The Anglican Church in America has recommended that the controversial election of an openly gay bishop be confirmed.
Gene Robinson's election has drawn worldwide protests
The decision, made by the Committee for the Consecration of Bishops of the American Anglican Church, followed a debate at the church's general convention in Minneapolis.
During the intense debate Gene Robinson faced a series of questions about the nature of his sexual relationships from both clerics and lay people.
The decision means that the lower house of the governing body, the House of Deputies, will vote on whether to ratify Mr Robinson's election on Sunday.
The BBC religious affairs correspondent in Minneapolis, Jane Little, says the gay debate has overshadowed all others at the three-yearly meeting and Mr Robinson has been thrust into a sometimes uncomfortable spotlight.
In front of a packed ballroom of clerics and lay people, he was asked about his relationship with his partner Mark.
"Why did God create people as sexual beings?" he was asked. Mr Robinson replied that his relationship was sacramental and a reflection of God's love.
In a charged atmosphere, many spoke out against Mr Robinson's appointment.
The Bishop of Pittsburgh said the election was sweepingly unconstitutional, while others said it was against scripture, tradition and reason and would make American members of the worldwide Anglican church mavericks.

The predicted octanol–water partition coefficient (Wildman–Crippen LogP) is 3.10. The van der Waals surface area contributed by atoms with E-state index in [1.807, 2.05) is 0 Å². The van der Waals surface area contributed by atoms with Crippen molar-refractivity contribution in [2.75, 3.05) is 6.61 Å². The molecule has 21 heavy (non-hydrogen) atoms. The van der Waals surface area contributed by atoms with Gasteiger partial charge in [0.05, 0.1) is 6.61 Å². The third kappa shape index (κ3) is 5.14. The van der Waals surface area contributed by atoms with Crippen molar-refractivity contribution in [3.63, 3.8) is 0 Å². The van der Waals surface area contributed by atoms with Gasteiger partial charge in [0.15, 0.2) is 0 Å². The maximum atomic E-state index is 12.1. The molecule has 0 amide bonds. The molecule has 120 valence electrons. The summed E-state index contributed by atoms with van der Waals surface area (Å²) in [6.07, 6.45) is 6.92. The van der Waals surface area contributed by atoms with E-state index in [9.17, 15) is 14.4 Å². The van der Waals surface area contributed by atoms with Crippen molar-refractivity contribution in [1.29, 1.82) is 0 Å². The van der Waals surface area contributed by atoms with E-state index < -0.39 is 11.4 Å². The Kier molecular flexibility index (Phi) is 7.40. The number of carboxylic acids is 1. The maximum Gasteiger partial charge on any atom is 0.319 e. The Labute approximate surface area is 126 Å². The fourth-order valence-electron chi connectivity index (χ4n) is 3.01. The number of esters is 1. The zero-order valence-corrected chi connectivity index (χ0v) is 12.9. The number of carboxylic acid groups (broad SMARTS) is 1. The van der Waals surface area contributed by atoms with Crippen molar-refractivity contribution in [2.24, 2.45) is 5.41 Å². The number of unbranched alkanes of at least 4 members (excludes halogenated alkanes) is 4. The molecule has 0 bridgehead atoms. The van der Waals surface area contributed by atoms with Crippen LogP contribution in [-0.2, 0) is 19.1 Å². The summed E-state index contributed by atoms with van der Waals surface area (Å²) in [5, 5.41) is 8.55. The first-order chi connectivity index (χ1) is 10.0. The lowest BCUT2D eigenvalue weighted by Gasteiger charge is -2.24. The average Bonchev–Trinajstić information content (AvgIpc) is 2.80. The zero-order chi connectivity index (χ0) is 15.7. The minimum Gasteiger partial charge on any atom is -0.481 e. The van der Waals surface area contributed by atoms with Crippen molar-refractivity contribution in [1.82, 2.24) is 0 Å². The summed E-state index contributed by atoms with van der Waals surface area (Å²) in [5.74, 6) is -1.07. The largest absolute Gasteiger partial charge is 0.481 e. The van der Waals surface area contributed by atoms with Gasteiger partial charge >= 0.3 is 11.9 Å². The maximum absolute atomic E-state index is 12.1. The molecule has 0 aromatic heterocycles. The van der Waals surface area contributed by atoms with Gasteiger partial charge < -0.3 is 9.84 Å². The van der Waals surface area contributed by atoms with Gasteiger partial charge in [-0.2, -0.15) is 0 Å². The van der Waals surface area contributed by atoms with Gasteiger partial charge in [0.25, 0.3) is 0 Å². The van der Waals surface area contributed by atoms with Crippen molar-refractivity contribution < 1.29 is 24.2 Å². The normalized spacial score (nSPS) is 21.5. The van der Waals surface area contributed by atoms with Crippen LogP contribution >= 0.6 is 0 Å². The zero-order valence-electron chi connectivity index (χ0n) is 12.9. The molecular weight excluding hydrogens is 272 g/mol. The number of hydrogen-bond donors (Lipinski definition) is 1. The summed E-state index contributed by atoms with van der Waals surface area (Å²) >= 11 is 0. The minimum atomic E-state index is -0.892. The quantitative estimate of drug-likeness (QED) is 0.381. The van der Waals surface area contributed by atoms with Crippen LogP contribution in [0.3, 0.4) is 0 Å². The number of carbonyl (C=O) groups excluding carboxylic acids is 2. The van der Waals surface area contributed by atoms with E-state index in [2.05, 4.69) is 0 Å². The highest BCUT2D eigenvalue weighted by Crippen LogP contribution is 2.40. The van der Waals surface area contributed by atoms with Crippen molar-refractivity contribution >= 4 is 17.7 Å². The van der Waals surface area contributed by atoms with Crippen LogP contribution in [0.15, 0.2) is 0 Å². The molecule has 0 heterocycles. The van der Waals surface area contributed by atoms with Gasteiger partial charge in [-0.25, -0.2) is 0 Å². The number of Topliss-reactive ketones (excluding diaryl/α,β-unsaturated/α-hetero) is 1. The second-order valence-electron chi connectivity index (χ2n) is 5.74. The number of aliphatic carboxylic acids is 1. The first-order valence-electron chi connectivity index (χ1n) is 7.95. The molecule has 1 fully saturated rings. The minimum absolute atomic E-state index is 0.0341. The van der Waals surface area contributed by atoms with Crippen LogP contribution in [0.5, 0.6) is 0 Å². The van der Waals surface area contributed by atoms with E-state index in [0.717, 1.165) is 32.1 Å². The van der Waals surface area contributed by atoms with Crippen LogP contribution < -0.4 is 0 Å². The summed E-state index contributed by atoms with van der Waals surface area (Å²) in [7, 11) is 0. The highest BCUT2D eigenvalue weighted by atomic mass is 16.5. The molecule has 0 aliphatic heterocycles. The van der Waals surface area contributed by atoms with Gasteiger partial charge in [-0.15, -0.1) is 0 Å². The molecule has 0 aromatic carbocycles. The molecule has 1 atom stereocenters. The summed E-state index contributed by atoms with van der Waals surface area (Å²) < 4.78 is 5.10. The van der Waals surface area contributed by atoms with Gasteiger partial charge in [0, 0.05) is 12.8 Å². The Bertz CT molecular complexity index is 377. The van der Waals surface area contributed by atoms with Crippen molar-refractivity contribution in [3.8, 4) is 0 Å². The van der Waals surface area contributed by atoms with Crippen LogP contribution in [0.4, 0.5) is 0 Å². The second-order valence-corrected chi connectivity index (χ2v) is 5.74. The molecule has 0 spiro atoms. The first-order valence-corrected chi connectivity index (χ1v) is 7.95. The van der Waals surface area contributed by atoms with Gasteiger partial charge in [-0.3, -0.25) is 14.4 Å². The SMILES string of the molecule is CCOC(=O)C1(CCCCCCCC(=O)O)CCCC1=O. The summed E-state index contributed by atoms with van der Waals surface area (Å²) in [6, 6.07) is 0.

However the Bishop of Arkansas said the Anglican Church - which is also known as the Episcopal church - must remain a voice of tolerance.
Our correspondent says opinion within the Church over homosexuality is as deep as it is wide, with conservative bishops from Australia to Nigeria throwing their weight behind what they see as a struggle for the scriptural integrity of the Church.
Many regard homosexuality as a sin; others merely wish to stick to Anglican guidelines that say gay clergy must be celibate.
Mr Robinson, the bishop-elect of New Hampshire is not.
He is a divorced father of two, who has been in a committed male relationship for 14 years.
He has the support of a large movement in the US that sees the inclusion of gays and lesbians in the Church as a human rights issue, the final hurdle to be overcome.
They are also pushing for the creation of a formal rite to bless same-sex unions, something that already happens in many American diocese.
The debate over gay unions is a hot one in American society at large.
Recent advances in the courts for gay rights and a move to legalise gay marriage in the state of Massachusetts has prompted the intervention of the president.
US President George W Bush said this week that marriage should be between a man and woman and the administration is considering a proposal to amend the constitution to preclude gay marriage.